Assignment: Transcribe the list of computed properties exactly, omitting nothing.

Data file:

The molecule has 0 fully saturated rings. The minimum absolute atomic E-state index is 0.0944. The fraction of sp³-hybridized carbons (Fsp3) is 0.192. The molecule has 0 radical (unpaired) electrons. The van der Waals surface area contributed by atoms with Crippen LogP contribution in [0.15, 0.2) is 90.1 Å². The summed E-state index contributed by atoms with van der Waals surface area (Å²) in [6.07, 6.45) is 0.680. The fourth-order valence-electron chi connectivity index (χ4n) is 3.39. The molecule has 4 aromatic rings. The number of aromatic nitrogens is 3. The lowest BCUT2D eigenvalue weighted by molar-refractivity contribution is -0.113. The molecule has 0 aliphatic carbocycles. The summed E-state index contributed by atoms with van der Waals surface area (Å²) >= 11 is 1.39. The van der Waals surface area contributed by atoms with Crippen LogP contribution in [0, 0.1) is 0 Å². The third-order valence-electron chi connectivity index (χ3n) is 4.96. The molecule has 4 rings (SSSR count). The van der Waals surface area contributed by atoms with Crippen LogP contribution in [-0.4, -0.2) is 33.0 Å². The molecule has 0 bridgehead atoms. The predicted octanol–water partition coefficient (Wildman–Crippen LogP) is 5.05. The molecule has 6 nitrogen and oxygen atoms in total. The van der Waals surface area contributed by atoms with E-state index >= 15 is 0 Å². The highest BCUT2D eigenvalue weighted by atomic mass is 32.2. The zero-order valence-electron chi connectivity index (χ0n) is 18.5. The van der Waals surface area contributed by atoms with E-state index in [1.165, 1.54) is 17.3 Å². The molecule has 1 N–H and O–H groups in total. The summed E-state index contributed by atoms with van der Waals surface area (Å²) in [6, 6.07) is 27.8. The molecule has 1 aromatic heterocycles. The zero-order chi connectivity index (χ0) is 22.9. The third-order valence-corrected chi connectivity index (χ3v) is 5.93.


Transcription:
The molecule has 0 fully saturated rings. The minimum absolute atomic E-state index is 0.0944. The fraction of sp³-hybridized carbons (Fsp3) is 0.192. The molecule has 0 radical (unpaired) electrons. The van der Waals surface area contributed by atoms with Crippen LogP contribution in [0.15, 0.2) is 90.1 Å². The summed E-state index contributed by atoms with van der Waals surface area (Å²) in [6.07, 6.45) is 0.680. The fourth-order valence-electron chi connectivity index (χ4n) is 3.39. The molecule has 4 aromatic rings. The number of aromatic nitrogens is 3. The lowest BCUT2D eigenvalue weighted by molar-refractivity contribution is -0.113. The molecule has 0 aliphatic carbocycles. The summed E-state index contributed by atoms with van der Waals surface area (Å²) >= 11 is 1.39. The van der Waals surface area contributed by atoms with Crippen LogP contribution in [0, 0.1) is 0 Å². The third-order valence-electron chi connectivity index (χ3n) is 4.96. The molecule has 4 rings (SSSR count). The van der Waals surface area contributed by atoms with Crippen LogP contribution in [-0.4, -0.2) is 33.0 Å². The molecule has 0 bridgehead atoms. The predicted octanol–water partition coefficient (Wildman–Crippen LogP) is 5.05. The molecule has 6 nitrogen and oxygen atoms in total. The van der Waals surface area contributed by atoms with E-state index >= 15 is 0 Å². The highest BCUT2D eigenvalue weighted by atomic mass is 32.2. The zero-order valence-electron chi connectivity index (χ0n) is 18.5. The van der Waals surface area contributed by atoms with E-state index in [1.165, 1.54) is 17.3 Å². The molecule has 1 N–H and O–H groups in total. The summed E-state index contributed by atoms with van der Waals surface area (Å²) in [6, 6.07) is 27.8. The molecule has 1 aromatic heterocycles. The zero-order chi connectivity index (χ0) is 22.9. The third-order valence-corrected chi connectivity index (χ3v) is 5.93.